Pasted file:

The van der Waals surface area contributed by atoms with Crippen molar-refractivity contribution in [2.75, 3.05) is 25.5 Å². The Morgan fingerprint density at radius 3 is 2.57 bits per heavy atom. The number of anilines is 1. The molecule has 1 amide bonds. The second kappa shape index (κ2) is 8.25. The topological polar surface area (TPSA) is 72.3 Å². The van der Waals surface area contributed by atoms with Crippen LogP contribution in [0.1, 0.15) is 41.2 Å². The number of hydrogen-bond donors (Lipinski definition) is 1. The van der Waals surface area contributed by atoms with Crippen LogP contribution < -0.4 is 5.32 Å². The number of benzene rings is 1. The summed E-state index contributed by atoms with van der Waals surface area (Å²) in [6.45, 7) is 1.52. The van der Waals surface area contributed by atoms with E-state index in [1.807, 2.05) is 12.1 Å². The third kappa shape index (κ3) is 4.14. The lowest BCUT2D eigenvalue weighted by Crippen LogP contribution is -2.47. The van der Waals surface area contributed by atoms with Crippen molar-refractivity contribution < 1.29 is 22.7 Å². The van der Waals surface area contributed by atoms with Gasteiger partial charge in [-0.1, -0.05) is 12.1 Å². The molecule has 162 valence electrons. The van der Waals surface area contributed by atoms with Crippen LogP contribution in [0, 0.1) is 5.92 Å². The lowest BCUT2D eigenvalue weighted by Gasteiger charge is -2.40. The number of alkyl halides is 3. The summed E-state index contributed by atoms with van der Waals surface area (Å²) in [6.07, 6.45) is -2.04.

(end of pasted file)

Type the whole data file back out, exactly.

The van der Waals surface area contributed by atoms with Crippen molar-refractivity contribution in [2.75, 3.05) is 25.5 Å². The Morgan fingerprint density at radius 3 is 2.57 bits per heavy atom. The number of anilines is 1. The molecule has 1 amide bonds. The second kappa shape index (κ2) is 8.25. The topological polar surface area (TPSA) is 72.3 Å². The van der Waals surface area contributed by atoms with Crippen LogP contribution in [0.1, 0.15) is 41.2 Å². The number of hydrogen-bond donors (Lipinski definition) is 1. The van der Waals surface area contributed by atoms with Crippen LogP contribution < -0.4 is 5.32 Å². The number of benzene rings is 1. The summed E-state index contributed by atoms with van der Waals surface area (Å²) in [6.45, 7) is 1.52. The van der Waals surface area contributed by atoms with E-state index in [1.807, 2.05) is 12.1 Å². The third kappa shape index (κ3) is 4.14. The lowest BCUT2D eigenvalue weighted by Crippen LogP contribution is -2.47. The van der Waals surface area contributed by atoms with Crippen molar-refractivity contribution < 1.29 is 22.7 Å². The van der Waals surface area contributed by atoms with Gasteiger partial charge in [-0.1, -0.05) is 12.1 Å². The molecule has 162 valence electrons. The van der Waals surface area contributed by atoms with Crippen LogP contribution in [0, 0.1) is 5.92 Å². The lowest BCUT2D eigenvalue weighted by Gasteiger charge is -2.40. The number of alkyl halides is 3. The summed E-state index contributed by atoms with van der Waals surface area (Å²) in [6.07, 6.45) is -2.04.